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Traceability – Municipal Government Oversight

When is Enough, ENOUGH?

Imagine running your business like some municipal governments run their communities. Project management is not new. In business, if your project runs way over budget, there are generally consequences that happen. The project manager and those responsible for approving the spending are held accountable for any overages incurred. This may result in a loss of employment, demotion, or the forfeiture to oversee future projects. What’s not appropriate is leaving them to go continuously unchecked – resulting in massive project cost overruns. An incompetent project manager can cost companies millions. When a project is planned and executed, you should be confident that it has been thoroughly researched and budgeted for. These plans should account for environmental occurrences, materials inflation, labour and equipment costs. If the research is outdated even by just six months, the budget needs to be updated to reflect the start date costs. This also, is not a new concept in business.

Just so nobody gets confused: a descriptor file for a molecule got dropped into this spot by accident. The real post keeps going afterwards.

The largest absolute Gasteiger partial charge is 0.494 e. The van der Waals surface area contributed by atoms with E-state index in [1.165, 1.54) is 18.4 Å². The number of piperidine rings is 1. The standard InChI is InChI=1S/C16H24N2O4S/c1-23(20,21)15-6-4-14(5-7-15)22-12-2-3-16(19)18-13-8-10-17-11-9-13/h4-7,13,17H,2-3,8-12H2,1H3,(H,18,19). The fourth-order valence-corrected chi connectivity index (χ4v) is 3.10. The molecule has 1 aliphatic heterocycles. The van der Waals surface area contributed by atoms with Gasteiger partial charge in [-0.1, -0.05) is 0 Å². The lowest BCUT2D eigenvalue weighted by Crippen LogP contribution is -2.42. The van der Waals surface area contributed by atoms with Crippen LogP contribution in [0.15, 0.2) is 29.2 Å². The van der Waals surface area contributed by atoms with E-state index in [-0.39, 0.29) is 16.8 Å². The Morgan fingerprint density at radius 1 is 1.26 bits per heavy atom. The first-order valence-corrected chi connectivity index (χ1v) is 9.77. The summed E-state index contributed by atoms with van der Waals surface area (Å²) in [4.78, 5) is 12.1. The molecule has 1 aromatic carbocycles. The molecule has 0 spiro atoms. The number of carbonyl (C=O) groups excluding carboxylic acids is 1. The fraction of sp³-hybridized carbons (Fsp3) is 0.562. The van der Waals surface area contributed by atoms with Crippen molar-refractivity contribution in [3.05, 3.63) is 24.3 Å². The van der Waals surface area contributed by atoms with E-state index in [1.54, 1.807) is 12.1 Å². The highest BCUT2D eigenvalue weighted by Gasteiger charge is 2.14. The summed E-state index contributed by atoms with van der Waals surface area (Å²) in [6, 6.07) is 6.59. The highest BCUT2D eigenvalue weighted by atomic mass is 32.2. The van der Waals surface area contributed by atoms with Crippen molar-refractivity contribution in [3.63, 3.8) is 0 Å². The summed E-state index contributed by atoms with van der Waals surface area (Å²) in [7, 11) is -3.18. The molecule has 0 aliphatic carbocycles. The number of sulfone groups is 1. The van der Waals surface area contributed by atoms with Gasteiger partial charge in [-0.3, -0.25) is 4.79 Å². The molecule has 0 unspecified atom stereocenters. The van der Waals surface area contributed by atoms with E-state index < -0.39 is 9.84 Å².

Prince George, BC as a Case Study

It’s not always easy to find who is to blame for poor management of a project(s)…. unless it is. Prince George, BC’s municipal government project operations for the past 4 years, is a great example.

The former city manager, Kathleen Soltis, failed at her duties to competently manage several projects and senior staff under her charge. With what can only be described as underhanded tactics and intentional deception through the mishandling of a major city project, Kathleen managed to cost the taxpayers of Prince George millions in cost overruns.

 

City council is not without fault. They made the mistake of giving Kathleen more autonomy allowing for 5% of the overall operational budget per year to be used on projects at her discretion. It seems she interpreted this to mean she could approve that 5% overage on every project that came across her desk and has grossly overspent taxpayer’s dollars without any accountability.

 

The latest of these project cost overruns includes a downtown parkade budgeted at $12.9 million. Before this project was approved by the city council, Kathleen and the Mayor (it has been revealed) were aware that the costs were much higher than the original budget. The deception that followed has become the centre of an investigation within the city of Prince George. Kathleen got project approval based on false information, intentionally leaving out that her new quote for the project was an additional $8 million. The project was approved to move forward based on the initial budget she presented of $12.9 million.